Members of Delta Sigma Omicron in 1952

Members of Delta Sigma Omicron in 1952

By 1948, the Delta Sigma Omicron Rehabilitation Service Fraternity (DSO) was founded.  Its first members were mostly veterans, as well as one female student. Because Delta Sigma Omicron is a “coeducational service fraternity,” members are able to join other fraternities and sororities, as well as other professional and social organizations. Its annual publication, Sigma Signs (still in production today), was distributed internationally. It showed the achievements and activities of students with disabilities; it acted as a motivator for younger people, both with disabilities and without, and encouraged positive awareness and publicity.  


Members of Disabled American Veterans (DAV) with Timothy Nugent in 1965

When the Galesburg campus was slated for closure in 1949, Tim Nugent went with students to the Illinois State Capitol, which brought attention and support. Students with disabilities petitioned to attend classes at the Urbana-Champaign campus. The students demonstrated to administrators that they could find their way around campus, using makeshift ramps to make their point. This petition was successful and the move to Main Campus brought wheelchair ramps and more publicity. [4] The popularity of the Rehabilitation-Education program grew, as students with polio and veterans from the Korean War flocked to campus for its services.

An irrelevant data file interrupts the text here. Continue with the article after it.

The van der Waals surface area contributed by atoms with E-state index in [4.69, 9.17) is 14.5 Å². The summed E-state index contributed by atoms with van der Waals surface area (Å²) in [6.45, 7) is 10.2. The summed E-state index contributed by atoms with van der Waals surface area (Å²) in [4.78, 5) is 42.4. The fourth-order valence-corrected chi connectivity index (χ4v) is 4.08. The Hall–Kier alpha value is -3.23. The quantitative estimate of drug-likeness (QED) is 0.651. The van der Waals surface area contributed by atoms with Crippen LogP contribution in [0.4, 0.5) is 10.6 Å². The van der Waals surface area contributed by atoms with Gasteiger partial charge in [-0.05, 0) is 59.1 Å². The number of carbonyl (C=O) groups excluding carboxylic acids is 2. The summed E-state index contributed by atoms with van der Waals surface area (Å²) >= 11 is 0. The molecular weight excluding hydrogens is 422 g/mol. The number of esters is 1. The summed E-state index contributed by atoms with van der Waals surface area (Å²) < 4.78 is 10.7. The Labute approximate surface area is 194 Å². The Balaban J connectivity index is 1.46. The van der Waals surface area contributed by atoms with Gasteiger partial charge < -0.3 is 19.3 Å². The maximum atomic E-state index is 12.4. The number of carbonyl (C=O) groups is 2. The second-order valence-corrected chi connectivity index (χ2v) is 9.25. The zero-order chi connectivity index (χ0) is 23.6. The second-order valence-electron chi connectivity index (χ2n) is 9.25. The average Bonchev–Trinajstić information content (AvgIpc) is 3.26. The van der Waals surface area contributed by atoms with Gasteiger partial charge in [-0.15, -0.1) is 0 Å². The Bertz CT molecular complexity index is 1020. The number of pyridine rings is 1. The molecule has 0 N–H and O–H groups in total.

Students faced a number of obstacles, one of which was transportation to campus. Until 1950, students participated in pick-up and drop-off car pools, but in 1952, the “Blue Bulls”, two buses fitted with hydraulic lifts, were introduced to the campus. These buses were frequently updated and replaced as new technologies were made available, but the name stuck.